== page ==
Or when the Moon was overhead,
                        Came two young lovers lately wed.
                        "I am half sick of shadows," said
                             The Lady of Shalott.

                        A bow-shot from her bower-eaves,
                        He rode between the barley sheaves,
                        The sun came dazzling thro' the leaves,
                        And flamed upon the brazen greaves
                             Of bold Sir Lancelot.
                        A red-cross knight for ever kneel'd
                        To a lady in his shield,
                        That sparkled on the yellow field,
                             Beside remote Shalott.

                        His broad clear brow in sunlight glow'd;
                        On burnish'd hooves his war-horse trode;
                        From underneath his helmet flow'd
                        His coal-black curls as on he rode,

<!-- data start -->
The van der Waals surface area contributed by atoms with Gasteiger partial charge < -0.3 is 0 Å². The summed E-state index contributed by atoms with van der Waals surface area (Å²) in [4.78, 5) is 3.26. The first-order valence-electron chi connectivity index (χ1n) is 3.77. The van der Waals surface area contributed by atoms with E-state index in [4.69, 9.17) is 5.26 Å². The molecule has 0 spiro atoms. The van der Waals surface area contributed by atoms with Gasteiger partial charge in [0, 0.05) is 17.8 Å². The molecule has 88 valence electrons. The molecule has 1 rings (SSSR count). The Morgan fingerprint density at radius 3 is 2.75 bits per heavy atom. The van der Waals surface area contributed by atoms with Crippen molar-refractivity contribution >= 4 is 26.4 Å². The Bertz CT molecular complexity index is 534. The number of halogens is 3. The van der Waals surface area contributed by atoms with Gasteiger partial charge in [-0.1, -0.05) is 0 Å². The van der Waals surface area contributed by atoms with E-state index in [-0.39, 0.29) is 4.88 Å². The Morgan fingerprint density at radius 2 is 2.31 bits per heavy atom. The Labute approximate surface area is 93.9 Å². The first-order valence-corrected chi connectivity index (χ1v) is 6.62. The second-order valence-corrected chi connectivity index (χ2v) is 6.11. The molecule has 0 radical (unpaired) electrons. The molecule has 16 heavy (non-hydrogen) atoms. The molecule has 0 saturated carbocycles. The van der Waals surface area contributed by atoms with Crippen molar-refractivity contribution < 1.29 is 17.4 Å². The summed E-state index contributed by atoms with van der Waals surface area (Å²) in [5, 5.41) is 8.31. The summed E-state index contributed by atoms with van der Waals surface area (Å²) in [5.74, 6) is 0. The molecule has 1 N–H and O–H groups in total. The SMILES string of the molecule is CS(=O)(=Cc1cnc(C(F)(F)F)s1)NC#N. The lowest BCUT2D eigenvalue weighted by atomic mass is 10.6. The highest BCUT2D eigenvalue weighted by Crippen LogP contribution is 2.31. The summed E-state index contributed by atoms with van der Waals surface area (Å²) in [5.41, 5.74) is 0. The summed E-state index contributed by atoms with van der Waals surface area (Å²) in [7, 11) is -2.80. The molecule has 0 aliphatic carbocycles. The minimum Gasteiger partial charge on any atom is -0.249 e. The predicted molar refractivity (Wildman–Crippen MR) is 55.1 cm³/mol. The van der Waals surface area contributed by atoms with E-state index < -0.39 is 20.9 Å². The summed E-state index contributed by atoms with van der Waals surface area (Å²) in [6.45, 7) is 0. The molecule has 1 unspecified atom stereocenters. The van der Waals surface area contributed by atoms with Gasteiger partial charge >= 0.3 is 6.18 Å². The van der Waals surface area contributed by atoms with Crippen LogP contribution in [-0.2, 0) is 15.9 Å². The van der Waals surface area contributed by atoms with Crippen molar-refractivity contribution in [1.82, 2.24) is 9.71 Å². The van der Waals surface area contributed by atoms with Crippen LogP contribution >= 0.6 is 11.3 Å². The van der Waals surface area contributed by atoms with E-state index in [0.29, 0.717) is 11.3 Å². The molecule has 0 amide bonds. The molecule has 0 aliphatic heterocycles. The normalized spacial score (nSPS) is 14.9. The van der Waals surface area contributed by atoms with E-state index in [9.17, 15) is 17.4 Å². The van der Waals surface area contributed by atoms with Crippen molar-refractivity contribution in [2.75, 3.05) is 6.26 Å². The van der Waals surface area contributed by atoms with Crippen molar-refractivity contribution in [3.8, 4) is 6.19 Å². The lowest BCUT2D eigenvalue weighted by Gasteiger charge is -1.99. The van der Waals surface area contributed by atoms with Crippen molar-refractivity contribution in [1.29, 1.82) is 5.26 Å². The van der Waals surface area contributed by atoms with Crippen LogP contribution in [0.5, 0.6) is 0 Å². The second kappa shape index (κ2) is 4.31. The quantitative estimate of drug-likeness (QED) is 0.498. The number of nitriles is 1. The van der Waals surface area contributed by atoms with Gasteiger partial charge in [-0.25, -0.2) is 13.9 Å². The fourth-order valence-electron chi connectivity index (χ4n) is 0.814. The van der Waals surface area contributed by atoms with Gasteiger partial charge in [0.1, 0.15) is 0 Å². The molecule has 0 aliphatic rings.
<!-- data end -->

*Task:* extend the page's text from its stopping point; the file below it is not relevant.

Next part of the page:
As he rode down to Camelot.
                        From the bank and from the river
                        He flashed into the crystal mirror,
                        "Tirra lirra," by the river
                             Sang Sir Lancelot.

                        She left the web, she left the loom,
                        She made three paces through the room,
                        She saw the helmet and the plume,
                             She look'd down to Camelot.
                        Out flew the web and floated wide;
                        The mirror crack'd from side to side;
                        "The curse is come upon me," cried
                             The Lady of Shalott.

                        In the stormy east-wind straining,
                        The pale yellow woods were waning,
                        The broad stream in his banks complaining.
                        Heavily the low sky raining
                             Over tower'd Camelot;
                        Down she came and found a boat
                        Beneath a willow left afloat,